A weapon of mass deception?

Digital security

As fictional images, videos and audio clips of real people become mainstream, the prospect of an AI-fueled fire hose of misinformation is of growing concern

Deepfakes in the 2024 global election year: a weapon of mass deception?

Fake news has dominated election headlines ever since it became big news during the race for the White House in 2016. But eight years later, there’s an arguably bigger threat: a combination of misinformation and deepfakes that could fool even the experts. It is highly likely that recent examples of election-themed AI-generated content – ​​including a series of images and videos circulating in the run-up to Argentina’s presidential election and manipulated audio of US President Joe Biden – were harbingers of what will probably happen. a larger scale.

With around a quarter of the world’s population set to go to the polls in 2024, concerns are growing that disinformation and AI-based deception could be used by malicious actors to influence outcomes, with many experts fearing the consequences of the spread of deepfake.

The threat of deepfake misinformation

As already mentioned, this year no less than two billion people will go to local polling stations to vote for their favorite representatives and state leaders. As major elections are scheduled for more than just countries, including the US, UK and India (as well as for the European Parliament), this has the potential to change the political landscape and direction of geopolitics for the next few years – and beyond there.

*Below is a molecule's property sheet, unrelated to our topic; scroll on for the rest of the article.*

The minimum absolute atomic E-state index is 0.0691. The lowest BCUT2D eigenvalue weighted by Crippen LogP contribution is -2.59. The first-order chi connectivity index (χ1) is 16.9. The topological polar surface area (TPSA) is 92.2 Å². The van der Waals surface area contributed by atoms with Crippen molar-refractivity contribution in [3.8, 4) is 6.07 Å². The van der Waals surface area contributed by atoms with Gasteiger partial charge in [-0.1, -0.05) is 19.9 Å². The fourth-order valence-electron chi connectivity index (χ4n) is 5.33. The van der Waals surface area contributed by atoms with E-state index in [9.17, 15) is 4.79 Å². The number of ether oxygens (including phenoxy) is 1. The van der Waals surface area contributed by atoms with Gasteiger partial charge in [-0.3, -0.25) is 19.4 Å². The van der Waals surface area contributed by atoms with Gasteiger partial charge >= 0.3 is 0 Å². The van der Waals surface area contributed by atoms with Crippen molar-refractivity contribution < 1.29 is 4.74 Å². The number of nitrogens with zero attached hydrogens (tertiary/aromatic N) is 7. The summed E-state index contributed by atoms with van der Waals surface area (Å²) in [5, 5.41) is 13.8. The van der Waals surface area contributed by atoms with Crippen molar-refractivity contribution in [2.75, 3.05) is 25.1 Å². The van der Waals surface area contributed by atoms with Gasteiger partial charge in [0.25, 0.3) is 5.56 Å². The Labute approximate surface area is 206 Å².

At the same time, however, misinformation and disinformation were recently ranked by the World Economic Forum (WEF) as the number one global risk of the next two years.

The challenge with deepfakes is that AI-based technology is becoming cheap, accessible, and powerful enough to cause large-scale harm. It democratizes the ability of cybercriminals, state actors, and hacktivists to launch convincing disinformation campaigns and more ad hoc, one-off scams. It’s one reason why the WEF recently ranked disinformation as the biggest global risk of the next two years and the second-biggest current risk, after extreme weather. This is what 1,490 experts from the world of academia, business, government, the international community and civil society consulted by the WEF say.

The report warns:“Synthetic content will manipulate individuals, damage economies and fracture societies in numerous ways over the next two years… there is a risk that some governments will act too slowly, facing a trade-off between preventing disinformation and protecting freedom of word”.


(Deep) pretending

The challenge is that tools like ChatGPT and freely accessible generative artificial intelligence (GenAI) have enabled a wider range of individuals to engage in the creation of disinformation campaigns driven by deepfake technology. With all the hard work done for them, malicious authors have more time to work on their messages and amplification efforts to ensure their fake content is seen and heard.

In an electoral context, deepfakes could obviously be used to erode voter confidence in a particular candidate. After all, it is easier to convince someone not to do something than the opposite. If supporters of a political party or candidate could be adequately influenced by doctored audio or video, this would represent a definitive victory for rival groups. In some situations, rogue states may seek to undermine confidence in the entire democratic process, so that whoever wins will have difficulty governing with legitimacy.